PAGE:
By Russ Pankonin
The Imperial Republican
Unsatisified with the June, 2009 results of non-binding arbitration, Kansas wants the U.S. Supreme Court to re-address the issue of Nebraska’s compliance with the 2002 compact settlement.
On Tuesday, Kansas Attorney General Steve Six filed a motion with the U.S. Supreme Court asking the Supreme Court to take up the matter.
Kansas wants the nation’s high court to step in and enforce the settlement decree between the two states, which outlines the states’ rights to water from the Republican River basin.
The filing also listed the State of Colorado as a defendant.
During the Upper Republican Natural Resources District regular meeting Tuesday night, legal counsel Joel Burke addressed Kansas’ action.
Burke explained the motion was a request by Kansas for the U.S. Supreme Court to hear their case against Nebraska and Colorado.
Burke said the Supreme Court gets many requests annually but hears only a limited number.
While Kansas has filed with the Supreme Court, Burke said the high court must accept the case first before Kansas’ action can go forward.
Burke said in light of the fact the Supreme Court already appointed a special water master to hear the first suit brought in 1998 and that non-binding arbitration has been recently completed, it’s not a cinch the Supreme Court will hear the case.
The settlement agreement requires the states to enter non-binding arbitration before seeking further remedy from the high court.
In a suit between states, the U.S. Supreme Court is the only court in the land that can hear the case.
Arbitration ended June, 2009
In June, 2009, Nebraska won several key rulings in the findings of arbitration with Kansas over compact issues.
Arbitrator Karl Dreher ruled in favor of Nebraska on these key issues—the amount of compensation Nebraska must pay Kansas for it overuse of water in 2005 and 2006; inconsistencies in accounting for the virgin water supply in the state; and denial of Kansas’ request that Nebraska idle more than a half-million groundwater acres in the basin.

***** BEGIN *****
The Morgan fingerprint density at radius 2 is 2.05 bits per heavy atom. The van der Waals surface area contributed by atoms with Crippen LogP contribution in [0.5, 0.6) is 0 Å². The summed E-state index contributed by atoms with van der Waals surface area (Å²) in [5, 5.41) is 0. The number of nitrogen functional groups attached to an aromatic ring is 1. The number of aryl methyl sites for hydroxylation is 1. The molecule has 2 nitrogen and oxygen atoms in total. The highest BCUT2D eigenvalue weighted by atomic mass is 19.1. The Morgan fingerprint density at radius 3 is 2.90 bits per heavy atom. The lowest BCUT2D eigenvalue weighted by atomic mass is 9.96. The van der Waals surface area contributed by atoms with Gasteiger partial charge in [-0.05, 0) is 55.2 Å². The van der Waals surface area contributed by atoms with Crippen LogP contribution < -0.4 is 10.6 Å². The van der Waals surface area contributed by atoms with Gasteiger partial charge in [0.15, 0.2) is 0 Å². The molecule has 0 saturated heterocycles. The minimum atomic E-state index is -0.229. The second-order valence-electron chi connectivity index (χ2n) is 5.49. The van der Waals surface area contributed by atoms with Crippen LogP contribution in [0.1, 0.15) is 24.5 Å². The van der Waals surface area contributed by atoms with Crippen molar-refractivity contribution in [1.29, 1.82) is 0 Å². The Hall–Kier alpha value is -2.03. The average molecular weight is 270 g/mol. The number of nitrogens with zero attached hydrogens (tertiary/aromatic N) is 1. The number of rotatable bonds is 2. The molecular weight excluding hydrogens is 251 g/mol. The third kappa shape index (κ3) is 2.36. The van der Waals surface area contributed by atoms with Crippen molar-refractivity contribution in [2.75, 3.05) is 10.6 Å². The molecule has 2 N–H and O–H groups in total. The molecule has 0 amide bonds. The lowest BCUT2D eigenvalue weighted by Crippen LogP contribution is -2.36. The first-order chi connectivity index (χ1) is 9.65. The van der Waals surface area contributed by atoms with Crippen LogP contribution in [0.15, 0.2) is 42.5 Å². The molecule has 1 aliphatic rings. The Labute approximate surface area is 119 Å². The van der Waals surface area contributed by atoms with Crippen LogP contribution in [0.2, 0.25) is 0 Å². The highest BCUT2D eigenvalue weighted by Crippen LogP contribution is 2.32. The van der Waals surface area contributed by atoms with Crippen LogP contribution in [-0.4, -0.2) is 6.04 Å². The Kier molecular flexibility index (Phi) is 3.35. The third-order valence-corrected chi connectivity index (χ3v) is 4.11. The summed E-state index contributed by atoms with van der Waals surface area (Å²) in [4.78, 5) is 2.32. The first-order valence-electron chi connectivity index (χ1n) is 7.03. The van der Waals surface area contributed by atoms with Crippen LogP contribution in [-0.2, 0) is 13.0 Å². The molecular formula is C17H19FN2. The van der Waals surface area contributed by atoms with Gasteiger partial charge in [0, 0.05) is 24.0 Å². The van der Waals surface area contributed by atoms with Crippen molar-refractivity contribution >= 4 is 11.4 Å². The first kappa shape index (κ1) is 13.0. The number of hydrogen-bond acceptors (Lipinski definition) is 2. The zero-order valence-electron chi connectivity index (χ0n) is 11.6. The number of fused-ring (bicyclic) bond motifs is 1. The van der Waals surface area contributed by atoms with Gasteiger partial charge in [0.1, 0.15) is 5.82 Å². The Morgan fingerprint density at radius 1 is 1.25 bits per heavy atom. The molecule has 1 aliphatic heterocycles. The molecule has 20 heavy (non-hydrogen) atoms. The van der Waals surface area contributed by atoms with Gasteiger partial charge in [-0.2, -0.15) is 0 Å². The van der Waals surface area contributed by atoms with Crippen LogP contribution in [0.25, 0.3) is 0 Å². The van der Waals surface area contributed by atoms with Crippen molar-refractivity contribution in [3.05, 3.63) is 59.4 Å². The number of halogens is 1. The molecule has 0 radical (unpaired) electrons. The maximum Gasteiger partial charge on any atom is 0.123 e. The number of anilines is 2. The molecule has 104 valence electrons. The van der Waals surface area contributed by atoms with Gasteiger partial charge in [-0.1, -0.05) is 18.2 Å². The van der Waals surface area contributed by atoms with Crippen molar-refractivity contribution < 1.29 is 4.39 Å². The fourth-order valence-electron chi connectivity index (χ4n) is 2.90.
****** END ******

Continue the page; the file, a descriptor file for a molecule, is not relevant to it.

Kansas went into arbitration in the fall of 2008, seeking $72 million in damages but came away with nominal damages of only $10,000 and no damages for indirect economic impacts.
However, Dreher left the door open for Kansas to substantiate their claims and methodology in any subsequent arbitration or before a court.
In terms of future compliance, Dreher doubted Nebraska could stay in compliance in water-short or dry years, such as those experienced from 2002-2006.
Kansas sought to reduce Nebraska’s groundwater-irrigated acres by 515,000 acres to insure compliance.
Dreher sided with Nebraska, saying the compact settlement gave Kansas no authority to tell Nebraska how to stay in compliance.
Six said Nebraska has failed to live up to the obligations under the compact, despite assurances given to the Supreme Court and attempts to resolve the conflict through arbitration.
Kansas’ pleading to the Supreme Court states:
• Nebraska has violated a 2003 US Supreme Court decree.
• Nebraska exceeded its compact allocation by 78,960 acre-feet for the years 2005 and 2006, depriving Kansas of its rightful share of the Republican River.
• Nebraska’s current plan for achieving compliance is inadequate.
David Barfield, chief engineer of the Kansas Department of Agriculture’s division of water resources, said, “Our state’s actions in this matter are, and always have been, to ensure that we get the water we are due under the compact and settlement.
“We’re not trying to be litigious; we just want Nebraska to be fair,” he said.
Six said after Kansas exhausted its options under the compact’s dispute resolution process, their only remaining recourse is to ask the Supreme Court to direct Nebraska to comply with the compact.
Nebraska Attorney General Jon Bruning issued a statement Wednesday on Kansas’ actions.
“Thanks to the hard work of Nebraska’s irrigators, the state has been in compliance since 2006. We are working with local natural resource districts to ensure we stay in compliance,” he said, noting his office is prepared to “vigorously defend the state.”